BIO OF DONALD GORDON FRASER
A Canadian from rural Northern Ontario, Donald Fraser spent his
working years in Toronto and later years in rural eastern Ontario.
He was a professional artist trained at the Ontario College of Art,
who by day painted scenic backdrops at the CBC TV Studios and by
night taught Life-drawing at Northern Secondary School.
a wayfarer drawn to the back alleys of River Street and Regent Park
and the gloomy pubs of mid-century Toronto (the Paramount, the Waverly)
he captured the decrepit faces of the habituès in his walnut-husk
ink drawings. But he was also an outdoorsman who plied Toronto's
Don Valley with fellow painters Jo Manning, Al Colton and Albert
Chiarandini; then roamed further afield to the Georgian Bay inlets
and the Laurentian Shield with friends Ross Robertshaw, Bill Hopkinson
& Ron Leonard, stopping to paint as they went. His later years
were spent with his wife Catherine in a farmhouse near Madoc, Ontario,
amid the rocks and swamps and old stumps, which he loved.
Donald was born on a farm in Charlton, near Kirkland Lake in 1921,
the son of Dora Watson and prospector Roderick Dhu Fraser. In 1925
Fraser's parents moved the growing family by train to a small farmstead
in the warmth of Hudson, Florida to seek relief from the bitter
winters of Northern Ontario. By the time Don was 12 years old the
bleak economic conditions brought on by the Stock Market Crash of
1929 forced the family back to Canada, to the Muskoka District.
He spent his high school years in Bracebridge. In 1940, when Don
won a tuition scholarship to study at the Ontario College of Art,
the whole family moved to a 13 room house at 370 Huron Street in
Toronto, where his mother could take in roomers to augment the family
At the OCA Don Fraser excelled, winning tuition scholarships every
year. This enabled him to study under Franklin Carmichael, John
Alfsen, Yvonne Mckague-Housser, George Pepper, Rowley Murphy, Manly
MacDonald, and Eric Aldwinkle. He graduated in 1944 with the Governor
General's Award of Excellence.
Fraser's career as an artist was eclectic. He worked as Drawing
and Painting Instructor and as Scenic Artist. He did free-lance
commercial display work, accepted portrait commissions and in his
early working years, found employment painting floral designs on
metal trays and wastepaper baskets for a company called Artline.
And he was a constant drawer and painter of all images that caught
his eye, indoors and out.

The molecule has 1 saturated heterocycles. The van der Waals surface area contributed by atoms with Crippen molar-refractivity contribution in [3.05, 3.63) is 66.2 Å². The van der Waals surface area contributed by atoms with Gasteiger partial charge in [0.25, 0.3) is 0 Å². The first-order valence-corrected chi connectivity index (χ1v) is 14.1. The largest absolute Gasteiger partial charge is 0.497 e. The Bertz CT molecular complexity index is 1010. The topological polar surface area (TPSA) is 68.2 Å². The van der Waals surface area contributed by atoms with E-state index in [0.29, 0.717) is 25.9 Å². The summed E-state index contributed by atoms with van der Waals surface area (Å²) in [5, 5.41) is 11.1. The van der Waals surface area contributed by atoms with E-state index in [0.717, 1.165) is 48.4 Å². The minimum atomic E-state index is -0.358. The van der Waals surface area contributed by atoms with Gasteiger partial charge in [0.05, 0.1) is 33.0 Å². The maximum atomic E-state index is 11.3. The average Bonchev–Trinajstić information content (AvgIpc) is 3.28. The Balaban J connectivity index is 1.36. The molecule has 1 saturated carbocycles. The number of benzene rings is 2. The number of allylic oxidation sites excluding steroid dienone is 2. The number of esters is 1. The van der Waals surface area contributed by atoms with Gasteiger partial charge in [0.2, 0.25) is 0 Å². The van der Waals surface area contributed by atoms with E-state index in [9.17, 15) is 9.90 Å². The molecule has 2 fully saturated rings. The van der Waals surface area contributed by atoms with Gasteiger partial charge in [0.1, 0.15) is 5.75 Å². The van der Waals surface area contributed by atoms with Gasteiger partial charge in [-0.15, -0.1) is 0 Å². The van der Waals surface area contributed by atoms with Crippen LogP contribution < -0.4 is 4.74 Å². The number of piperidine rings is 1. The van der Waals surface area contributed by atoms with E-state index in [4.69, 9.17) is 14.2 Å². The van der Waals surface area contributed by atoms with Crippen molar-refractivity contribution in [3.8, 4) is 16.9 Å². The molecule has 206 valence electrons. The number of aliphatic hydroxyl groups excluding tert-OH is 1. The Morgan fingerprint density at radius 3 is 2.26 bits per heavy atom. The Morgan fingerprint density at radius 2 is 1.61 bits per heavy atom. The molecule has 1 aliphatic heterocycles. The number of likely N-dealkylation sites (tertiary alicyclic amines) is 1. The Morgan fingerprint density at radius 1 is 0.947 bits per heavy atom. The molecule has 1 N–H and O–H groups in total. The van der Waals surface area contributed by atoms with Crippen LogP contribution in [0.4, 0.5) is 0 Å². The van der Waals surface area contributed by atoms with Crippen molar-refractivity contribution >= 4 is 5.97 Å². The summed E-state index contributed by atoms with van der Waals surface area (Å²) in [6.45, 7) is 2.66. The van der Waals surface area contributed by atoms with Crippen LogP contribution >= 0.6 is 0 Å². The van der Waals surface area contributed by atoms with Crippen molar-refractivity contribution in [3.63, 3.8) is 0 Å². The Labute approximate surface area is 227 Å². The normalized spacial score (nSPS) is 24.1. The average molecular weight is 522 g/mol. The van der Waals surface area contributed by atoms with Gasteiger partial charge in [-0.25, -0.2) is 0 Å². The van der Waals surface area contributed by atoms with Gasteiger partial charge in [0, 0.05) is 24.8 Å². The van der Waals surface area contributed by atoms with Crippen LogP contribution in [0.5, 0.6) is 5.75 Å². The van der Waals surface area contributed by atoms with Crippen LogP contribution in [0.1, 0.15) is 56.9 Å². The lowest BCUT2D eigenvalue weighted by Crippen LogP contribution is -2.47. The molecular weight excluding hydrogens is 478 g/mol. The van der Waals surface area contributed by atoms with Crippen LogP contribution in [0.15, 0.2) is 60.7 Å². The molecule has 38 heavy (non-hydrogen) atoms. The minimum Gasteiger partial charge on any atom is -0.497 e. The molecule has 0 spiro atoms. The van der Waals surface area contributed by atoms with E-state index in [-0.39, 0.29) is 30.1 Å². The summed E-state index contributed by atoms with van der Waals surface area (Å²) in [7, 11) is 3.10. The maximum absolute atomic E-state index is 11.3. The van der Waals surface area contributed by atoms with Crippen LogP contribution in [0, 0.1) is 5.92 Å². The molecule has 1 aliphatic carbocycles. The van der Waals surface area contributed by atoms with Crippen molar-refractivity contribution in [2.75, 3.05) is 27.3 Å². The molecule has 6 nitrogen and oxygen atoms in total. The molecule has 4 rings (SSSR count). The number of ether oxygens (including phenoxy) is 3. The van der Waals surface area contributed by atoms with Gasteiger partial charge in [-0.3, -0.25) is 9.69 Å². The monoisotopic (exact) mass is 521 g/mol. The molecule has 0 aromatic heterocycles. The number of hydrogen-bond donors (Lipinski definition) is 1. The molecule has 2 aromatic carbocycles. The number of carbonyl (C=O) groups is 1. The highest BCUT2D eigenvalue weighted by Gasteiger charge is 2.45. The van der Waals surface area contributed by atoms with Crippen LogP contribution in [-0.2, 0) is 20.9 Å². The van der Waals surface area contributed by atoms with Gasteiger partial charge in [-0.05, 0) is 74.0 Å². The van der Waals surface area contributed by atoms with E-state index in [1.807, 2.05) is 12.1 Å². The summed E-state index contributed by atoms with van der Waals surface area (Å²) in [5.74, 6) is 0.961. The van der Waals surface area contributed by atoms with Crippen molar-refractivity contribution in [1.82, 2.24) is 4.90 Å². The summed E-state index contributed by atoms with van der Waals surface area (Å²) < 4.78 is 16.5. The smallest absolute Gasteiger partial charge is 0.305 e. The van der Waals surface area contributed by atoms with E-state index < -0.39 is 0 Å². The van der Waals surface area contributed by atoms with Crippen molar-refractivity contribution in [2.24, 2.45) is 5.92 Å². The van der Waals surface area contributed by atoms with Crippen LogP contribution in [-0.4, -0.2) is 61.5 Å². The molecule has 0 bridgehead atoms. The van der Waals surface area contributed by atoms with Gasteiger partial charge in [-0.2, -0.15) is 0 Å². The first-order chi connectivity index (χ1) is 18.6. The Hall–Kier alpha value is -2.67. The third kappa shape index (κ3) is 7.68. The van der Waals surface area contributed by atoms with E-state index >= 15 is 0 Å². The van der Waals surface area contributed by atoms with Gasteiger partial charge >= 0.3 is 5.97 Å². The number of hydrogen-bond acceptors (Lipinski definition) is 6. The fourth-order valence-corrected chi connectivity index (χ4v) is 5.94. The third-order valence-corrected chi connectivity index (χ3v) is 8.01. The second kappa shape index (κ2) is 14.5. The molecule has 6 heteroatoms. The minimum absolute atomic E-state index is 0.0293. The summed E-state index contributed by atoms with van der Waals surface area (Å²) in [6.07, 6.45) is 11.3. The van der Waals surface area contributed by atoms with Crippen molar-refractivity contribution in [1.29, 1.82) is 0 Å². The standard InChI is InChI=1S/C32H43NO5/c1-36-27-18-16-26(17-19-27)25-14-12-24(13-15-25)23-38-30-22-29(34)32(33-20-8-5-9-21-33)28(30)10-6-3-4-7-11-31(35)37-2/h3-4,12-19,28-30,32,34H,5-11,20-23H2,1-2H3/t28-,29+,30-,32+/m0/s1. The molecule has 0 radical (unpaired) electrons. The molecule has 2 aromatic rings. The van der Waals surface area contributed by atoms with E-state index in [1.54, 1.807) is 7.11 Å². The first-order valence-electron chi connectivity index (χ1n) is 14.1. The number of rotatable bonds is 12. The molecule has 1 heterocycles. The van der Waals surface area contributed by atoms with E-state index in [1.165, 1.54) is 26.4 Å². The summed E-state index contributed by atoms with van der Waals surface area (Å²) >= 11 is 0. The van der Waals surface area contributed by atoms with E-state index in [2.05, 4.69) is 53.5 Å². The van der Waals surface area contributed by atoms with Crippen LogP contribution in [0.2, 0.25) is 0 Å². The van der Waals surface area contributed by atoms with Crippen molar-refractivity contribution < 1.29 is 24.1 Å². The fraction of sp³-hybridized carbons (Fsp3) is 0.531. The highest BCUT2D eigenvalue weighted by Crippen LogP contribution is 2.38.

Following his graduation from the Ontario College of Art (now known
as Ontario College of Art and Design), Donald joined the faculty,
teaching there for five years and in addition he was on the faculty
of the Artists' Workshop. He then graduated from the Ontario College
of Education and had a two-year stint as a full-time high school
art teacher in Toronto. In 1955 he became an employed as a Scenic
Artist by the Canadian Broadcasting Corporation on Sumach Street
in Toronto, where he was adept at painting large and loose with
the long-handled brushes used to paint on the backdrop flats for
televised plays. As well, many of the sketches he left behind record
the faces of fellow CBC workers on their lunch breaks. Throughout
the 30 years he worked at CBC, Donald also taught the popular night-classes
in Life-Drawing at Northern Secondary School, the Portraiture classes
at Danforth Technical School and during his summer vacations he
taught Landscape painting at the Schneider School of Fine Art in
passion was painting. From his childhood years he was absorbed by
a compulsion to draw and paint in whatever medium was at hand. His
subjects ranged from animals to Toronto backstreets, elderly streetcar
passengers and the faces of native Canadians to the rocky bush and
crumbling barns of the Laurentian Shield. Although he first exhibited
in 1944 with the Ontario Society of Artists, his overwhelming focus
was to draw and paint. He relinquished few pieces until he moved
to Madoc after retirement from the CBC. It was only then that he
was persuaded to give serious attention to selling, when Studio
737 Art Gallery began showing his work.
In the early 90's, Thierry Lefrançois, a historian and curator
of The Museum of the New World in the city of La Rochelle, France,
happened to see one of Fraser's large oils, Cranberry Marsh. Fraser's
depictions of the exposed granite ridges and forlorn beaver marshes
reminded him of the 17th century French explorers' accounts of the
rugged terrain they had traversed in Canada. As a result, Mr. Lefrançois
arranged a four month exhibition of 70 of Fraser's paintings at
La Musée du Nouveau Monde in 1995.
Donald Gordon Fraser died at age 82 in 2003 in Madoc after a lifelong
struggle with the effects of juvenile diabetes. Throughout his life,
Don was his own person, uninterested in following the trends of
the art world, but deeply engaged by the human dynamic of daily
life in the city and by the drama of the natural world.
on Canadian Heritage graphic to open Artists in Canada -
Reference Library: Donald Gordon Fraser
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